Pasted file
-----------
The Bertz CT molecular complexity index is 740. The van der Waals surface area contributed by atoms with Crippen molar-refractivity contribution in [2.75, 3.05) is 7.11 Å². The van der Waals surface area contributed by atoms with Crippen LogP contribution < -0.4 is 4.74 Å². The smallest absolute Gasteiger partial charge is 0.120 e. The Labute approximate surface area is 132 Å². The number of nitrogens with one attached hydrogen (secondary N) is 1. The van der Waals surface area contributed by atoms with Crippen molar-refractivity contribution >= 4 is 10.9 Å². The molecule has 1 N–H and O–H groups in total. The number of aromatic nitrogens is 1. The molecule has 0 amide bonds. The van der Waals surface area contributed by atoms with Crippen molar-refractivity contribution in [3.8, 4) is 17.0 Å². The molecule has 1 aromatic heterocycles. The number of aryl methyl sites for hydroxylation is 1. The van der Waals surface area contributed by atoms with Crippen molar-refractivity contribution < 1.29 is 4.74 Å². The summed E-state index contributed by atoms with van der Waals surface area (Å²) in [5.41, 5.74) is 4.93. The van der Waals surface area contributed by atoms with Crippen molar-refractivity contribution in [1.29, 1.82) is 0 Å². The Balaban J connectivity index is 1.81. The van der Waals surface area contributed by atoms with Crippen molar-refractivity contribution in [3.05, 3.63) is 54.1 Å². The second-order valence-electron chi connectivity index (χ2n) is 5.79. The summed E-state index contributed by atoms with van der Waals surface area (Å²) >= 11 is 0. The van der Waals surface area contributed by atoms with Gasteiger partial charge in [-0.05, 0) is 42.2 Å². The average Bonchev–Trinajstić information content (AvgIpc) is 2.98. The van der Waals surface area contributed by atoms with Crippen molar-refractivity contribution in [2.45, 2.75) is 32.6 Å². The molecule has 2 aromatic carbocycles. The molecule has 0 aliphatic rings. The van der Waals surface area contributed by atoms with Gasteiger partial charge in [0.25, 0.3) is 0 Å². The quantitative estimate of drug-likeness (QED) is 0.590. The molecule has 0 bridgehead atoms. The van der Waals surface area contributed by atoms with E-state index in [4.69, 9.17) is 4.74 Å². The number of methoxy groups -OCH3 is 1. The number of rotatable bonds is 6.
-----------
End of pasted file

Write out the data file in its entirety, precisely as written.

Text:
The Bertz CT molecular complexity index is 740. The van der Waals surface area contributed by atoms with Crippen molar-refractivity contribution in [2.75, 3.05) is 7.11 Å². The van der Waals surface area contributed by atoms with Crippen LogP contribution < -0.4 is 4.74 Å². The smallest absolute Gasteiger partial charge is 0.120 e. The Labute approximate surface area is 132 Å². The number of nitrogens with one attached hydrogen (secondary N) is 1. The van der Waals surface area contributed by atoms with Crippen molar-refractivity contribution >= 4 is 10.9 Å². The molecule has 1 N–H and O–H groups in total. The number of aromatic nitrogens is 1. The molecule has 0 amide bonds. The van der Waals surface area contributed by atoms with Crippen molar-refractivity contribution in [3.8, 4) is 17.0 Å². The molecule has 1 aromatic heterocycles. The number of aryl methyl sites for hydroxylation is 1. The van der Waals surface area contributed by atoms with Crippen molar-refractivity contribution < 1.29 is 4.74 Å². The summed E-state index contributed by atoms with van der Waals surface area (Å²) in [5.41, 5.74) is 4.93. The van der Waals surface area contributed by atoms with Crippen molar-refractivity contribution in [1.29, 1.82) is 0 Å². The Balaban J connectivity index is 1.81. The van der Waals surface area contributed by atoms with Crippen molar-refractivity contribution in [3.05, 3.63) is 54.1 Å². The second-order valence-electron chi connectivity index (χ2n) is 5.79. The summed E-state index contributed by atoms with van der Waals surface area (Å²) >= 11 is 0. The van der Waals surface area contributed by atoms with Gasteiger partial charge in [-0.05, 0) is 42.2 Å². The average Bonchev–Trinajstić information content (AvgIpc) is 2.98. The van der Waals surface area contributed by atoms with Crippen molar-refractivity contribution in [2.45, 2.75) is 32.6 Å². The molecule has 2 aromatic carbocycles. The molecule has 0 aliphatic rings. The van der Waals surface area contributed by atoms with Gasteiger partial charge in [0.25, 0.3) is 0 Å². The quantitative estimate of drug-likeness (QED) is 0.590. The molecule has 0 bridgehead atoms. The van der Waals surface area contributed by atoms with E-state index in [4.69, 9.17) is 4.74 Å². The number of methoxy groups -OCH3 is 1. The number of rotatable bonds is 6.